As you can see, there are a few things that could go wrong. The reason we have this somewhat complicated setup is that when we originally bought the SL48, although it was listed on CA's HCL, it only worked in a fibre attached configuration.

Having checked the obvious; that ARCserve could see the tape library, load, unload and scan the media, that there were sufficient "scratch" tapes available for writing and that the Ingres database that holds all the backup records was consistent and working properly, I turned my attention to the hardware.

The first step was to eliminate ARCserve from the list of suspects. When loaded, ARCserve loads the "cha" device driver that controls the tape library. I rebooted the backup server to ensure that the drivers were definitely not running, and observed that the tape drive could be seen as /dev/rmt/0. Using the SL48 web interface, I loaded a tape and tried to perform a ufsdump of a local filesystem to the tape drive.

This worked for a while and then failed with a write error.

Okay, so it's not ARCserve, and it looks like an error on the tape drive. Perhaps a clean would help. ARCserve is meant to run automatic drive cleans, but perhaps it hadn't. Again, the SL48 web interface provides functionality to do this.

The SL48 complained that the cleaning tape had expired. Unfortunately, I didn't have any spare, but it looked like this might be the issue. I immediately ordered three more tapes, and configured the SL48 to email me when it had warnings as well as errors. This should mean I get notified when the next cleaning tape expires.

A dirty drive was the most likely suspect, but in order to definitely rule out the SAN, I tried directly attaching the SL48 to the V125's internal SCSI port. This hadn't worked with the original ARCserver 11.5, but we had since applied a service pack.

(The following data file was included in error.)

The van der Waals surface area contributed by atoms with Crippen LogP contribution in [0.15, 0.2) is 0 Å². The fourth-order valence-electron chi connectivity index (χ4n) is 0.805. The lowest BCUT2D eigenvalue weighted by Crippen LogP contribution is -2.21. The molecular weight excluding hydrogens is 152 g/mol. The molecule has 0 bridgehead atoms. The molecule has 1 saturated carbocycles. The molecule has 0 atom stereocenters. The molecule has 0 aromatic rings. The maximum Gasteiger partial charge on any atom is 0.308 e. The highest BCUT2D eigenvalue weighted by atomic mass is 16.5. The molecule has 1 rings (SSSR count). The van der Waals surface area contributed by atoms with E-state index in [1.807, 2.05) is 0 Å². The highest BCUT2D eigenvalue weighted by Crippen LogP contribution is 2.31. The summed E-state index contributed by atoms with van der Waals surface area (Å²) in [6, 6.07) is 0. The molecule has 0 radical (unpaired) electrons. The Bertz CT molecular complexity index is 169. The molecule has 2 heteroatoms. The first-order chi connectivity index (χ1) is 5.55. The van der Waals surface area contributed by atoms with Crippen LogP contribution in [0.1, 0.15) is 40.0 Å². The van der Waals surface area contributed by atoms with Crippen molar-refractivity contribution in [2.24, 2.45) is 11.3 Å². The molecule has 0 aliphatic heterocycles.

The service pack had updated the device driver list and the SL48 was now detected as a local SCSI drive. I tried the same ufsdump, against the same local filesystem, using the same tape and expecting the same error, but was surprised to see that the backup completed without any problems.

Hmm, perhaps it's the SAN.

Last week, prior to the problems starting, we added a new fibre switch (the 5600) and this required that our existing switches (5200) have a firmware upgrade so they were all at the same level. It's possible that there is something in this latest firmware release that is causing the tape library (or fibre bridge) to choke.

I fired up ARCserve again and kicked off a backup job. It was during the day, but we hadn't had a working backup for several days, so I was content to take the performance hit (not that anyone appeared to notice).

The backup ran for 13 hours and completed successfully.

I've not actually spent more time trying to determine whether the problem is with the switches or the [now redundant] fibre bridge. The backup is now a lot simpler in it's configuration. My belief is that of all the systems we run, the backup should be the simplest, especially when there is a restore to be done!

Subsequent backups have been successful, but in the event of future problems, it's useful to have a template to work from when debugging any issues.